Tallinn, the capital of Estonia, is famous for its medieval old town and vibrant nightlife. Recently, many elegant places to eat and drink have appeared in Tallinn, many of which offer good food, and it is not difficult to find a place to dance. Those traveling outside the city will get to know our beautiful countryside (for example, Estonia is known as the land of 1,000 islands), the long seaside, picturesque German Baltic manor houses and so on.
There are not many cities whose face was designed in the twenty-first century instead of the eighteenth or nineteenth century.
Tallinn is located in northern Europe, in the northeastern part of the Baltic Sea region. Its unique location among the high-tech northern European countries and Russia, which has made its huge natural resources as well as its huge market, the city an attractive place for investors from all over the world. Foreign investment in Estonia amounted to 189.7 billion kronor as of June 2004, making Estonia the most successful country in Eastern Europe in this regard.
Distances from some European cities (by plane):
o Helsinki 82 km
– Riga 280 km
St. Petersburg 315 km
Stockholm 380 km
Copenhagen and Moscow 860 km
Berlin 1030 km.
Cultural events in Tallinn
The most important summer event in Tallinn is the old town days in the first week of June. In December, the Black Nights Film Festival brings this year the best European movies to Tallinn, and there are plenty of other annual cultural events like Jazzkaar, Orient, NYYD and more.
About half of Estonia’s GDP is produced in Tallinn (and its environs) and over half of the foreign-owned companies reside here. The economy supports close ties with Finland and Sweden and a liberal economy favourable to foreign investment. The rapid development of telecom infrastructure has created a situation where mobile and internet technologies are used more widely by some of the largest and richer EU countries (for example, Internet banking is used by more than 10% of the population, and active Internet users are more than 50% of the total population, every Estonian second has a mobile phone etc.,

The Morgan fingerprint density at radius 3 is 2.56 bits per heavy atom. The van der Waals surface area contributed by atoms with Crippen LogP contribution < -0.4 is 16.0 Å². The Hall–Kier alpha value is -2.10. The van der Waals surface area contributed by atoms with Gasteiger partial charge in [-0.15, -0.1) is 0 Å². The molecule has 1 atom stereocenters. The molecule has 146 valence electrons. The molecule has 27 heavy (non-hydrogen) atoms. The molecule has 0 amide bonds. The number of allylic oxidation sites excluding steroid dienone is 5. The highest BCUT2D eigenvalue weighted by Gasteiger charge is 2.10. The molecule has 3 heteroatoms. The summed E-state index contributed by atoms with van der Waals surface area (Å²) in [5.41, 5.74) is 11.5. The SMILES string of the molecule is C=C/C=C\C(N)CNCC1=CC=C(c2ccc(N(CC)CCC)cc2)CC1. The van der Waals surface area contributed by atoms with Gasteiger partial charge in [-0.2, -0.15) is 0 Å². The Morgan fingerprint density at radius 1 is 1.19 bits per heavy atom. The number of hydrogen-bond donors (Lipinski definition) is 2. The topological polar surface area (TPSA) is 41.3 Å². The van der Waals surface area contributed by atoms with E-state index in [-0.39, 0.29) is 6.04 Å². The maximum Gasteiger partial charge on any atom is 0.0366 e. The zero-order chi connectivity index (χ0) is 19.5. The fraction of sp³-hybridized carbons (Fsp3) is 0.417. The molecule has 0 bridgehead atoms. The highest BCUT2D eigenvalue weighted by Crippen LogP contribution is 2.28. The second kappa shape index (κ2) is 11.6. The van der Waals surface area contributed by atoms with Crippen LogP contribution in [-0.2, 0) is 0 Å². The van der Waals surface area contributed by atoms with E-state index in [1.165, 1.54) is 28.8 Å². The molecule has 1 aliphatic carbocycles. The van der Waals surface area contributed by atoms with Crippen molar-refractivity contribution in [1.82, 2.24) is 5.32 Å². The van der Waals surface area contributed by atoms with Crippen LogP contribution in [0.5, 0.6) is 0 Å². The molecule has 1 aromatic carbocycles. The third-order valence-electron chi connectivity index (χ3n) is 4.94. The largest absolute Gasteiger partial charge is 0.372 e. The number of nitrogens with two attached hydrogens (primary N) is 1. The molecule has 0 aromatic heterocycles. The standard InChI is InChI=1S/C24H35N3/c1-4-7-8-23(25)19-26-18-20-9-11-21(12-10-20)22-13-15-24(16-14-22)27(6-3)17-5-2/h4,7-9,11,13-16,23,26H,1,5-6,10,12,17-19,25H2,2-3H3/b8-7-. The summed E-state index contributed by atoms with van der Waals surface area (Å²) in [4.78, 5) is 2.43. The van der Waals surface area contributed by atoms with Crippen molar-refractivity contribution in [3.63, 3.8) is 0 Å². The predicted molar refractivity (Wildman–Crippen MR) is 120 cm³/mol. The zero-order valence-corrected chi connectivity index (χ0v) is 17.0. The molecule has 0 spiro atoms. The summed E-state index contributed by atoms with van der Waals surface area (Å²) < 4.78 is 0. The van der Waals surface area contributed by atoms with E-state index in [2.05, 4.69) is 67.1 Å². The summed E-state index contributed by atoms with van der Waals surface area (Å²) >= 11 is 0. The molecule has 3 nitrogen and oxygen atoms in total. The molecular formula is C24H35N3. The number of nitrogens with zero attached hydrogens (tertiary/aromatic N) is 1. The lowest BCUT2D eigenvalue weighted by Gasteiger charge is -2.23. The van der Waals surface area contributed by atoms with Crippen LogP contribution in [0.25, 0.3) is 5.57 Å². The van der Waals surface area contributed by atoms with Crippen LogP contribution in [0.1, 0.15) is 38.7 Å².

E-government and e-tax system etc.). The expected economic growth for this year was 5.9%. Estonia’s GNP per capita in 2004 was 40% of the average of the European Union (39% in Lithuania, 34% in Latvia).
Tallinn has a population of about 400,000 people, half of whom are Estonians 40% of Russians and 10% of other nationalities. You probably didn’t know that there are more than 120 nationalities living in Estonia. The main ethnic groups are Russians, Belarusians, Ukrainians, Finns, Tatars, Latvians, Poles, Jews, Lithuanians, Germans and Armenians. Basically, every third person of Estonia speaks another language.
The tenth-century: The ancient Estonians actually established the central trading point on the coast of the Gulf of Finland.
1219: the Danes invaded northern Estonia. Led by King Valdemar II, who later founded a stone castle in Tumbia – a multinational city growing around it.
1248: Tallinn acquires township rights.
o 1219-1346: the Danish period. A network of streets forms within the town wall, with union houses, churches, monasteries, warehouses and defence buildings.
1347-1561: the Levon system functions as king; The construction of the old city was completed with the main stone buildings.
o 1561-1710: Sweden’s commercial success in Tallinn faded due to protracted wars.
1710: Tallinn surrenders to the Russian army (Great Northern War).
1857: There was an important development in the town’s development due to the loss of its stronghold and the construction of a railway line to St. Petersburg. Rapid industrial development begins, resulting in the city’s rapid growth.
February 24, 1918: The Estonian Rescue Committee declares the independent Democratic Republic of Estonia. The new government must immediately organize a defence against the attacking Russian Bolshevik forces and begin the Estonian War of Independence. It ends in 1920.